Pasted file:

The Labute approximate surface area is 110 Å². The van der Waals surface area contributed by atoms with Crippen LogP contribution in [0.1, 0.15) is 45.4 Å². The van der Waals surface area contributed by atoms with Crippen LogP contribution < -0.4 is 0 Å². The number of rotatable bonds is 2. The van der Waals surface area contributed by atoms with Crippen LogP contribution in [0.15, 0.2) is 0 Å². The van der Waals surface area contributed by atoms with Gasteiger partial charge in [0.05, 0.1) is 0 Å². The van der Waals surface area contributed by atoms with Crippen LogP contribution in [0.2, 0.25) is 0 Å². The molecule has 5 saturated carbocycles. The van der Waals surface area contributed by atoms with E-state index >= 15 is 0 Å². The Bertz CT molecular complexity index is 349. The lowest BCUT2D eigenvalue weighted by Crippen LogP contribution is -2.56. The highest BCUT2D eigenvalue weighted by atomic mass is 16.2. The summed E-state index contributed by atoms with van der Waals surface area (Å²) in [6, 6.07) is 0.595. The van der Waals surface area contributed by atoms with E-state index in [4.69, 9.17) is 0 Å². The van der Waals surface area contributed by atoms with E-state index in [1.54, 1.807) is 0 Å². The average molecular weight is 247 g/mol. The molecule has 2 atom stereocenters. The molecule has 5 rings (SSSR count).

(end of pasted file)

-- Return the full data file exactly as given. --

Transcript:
The Labute approximate surface area is 110 Å². The van der Waals surface area contributed by atoms with Crippen LogP contribution in [0.1, 0.15) is 45.4 Å². The van der Waals surface area contributed by atoms with Crippen LogP contribution < -0.4 is 0 Å². The number of rotatable bonds is 2. The van der Waals surface area contributed by atoms with Crippen LogP contribution in [0.15, 0.2) is 0 Å². The van der Waals surface area contributed by atoms with Gasteiger partial charge in [0.05, 0.1) is 0 Å². The van der Waals surface area contributed by atoms with Crippen LogP contribution in [0.2, 0.25) is 0 Å². The molecule has 5 saturated carbocycles. The van der Waals surface area contributed by atoms with E-state index >= 15 is 0 Å². The Bertz CT molecular complexity index is 349. The lowest BCUT2D eigenvalue weighted by Crippen LogP contribution is -2.56. The highest BCUT2D eigenvalue weighted by atomic mass is 16.2. The summed E-state index contributed by atoms with van der Waals surface area (Å²) in [6, 6.07) is 0.595. The van der Waals surface area contributed by atoms with E-state index in [4.69, 9.17) is 0 Å². The van der Waals surface area contributed by atoms with E-state index in [1.54, 1.807) is 0 Å². The average molecular weight is 247 g/mol. The molecule has 2 atom stereocenters. The molecule has 5 rings (SSSR count).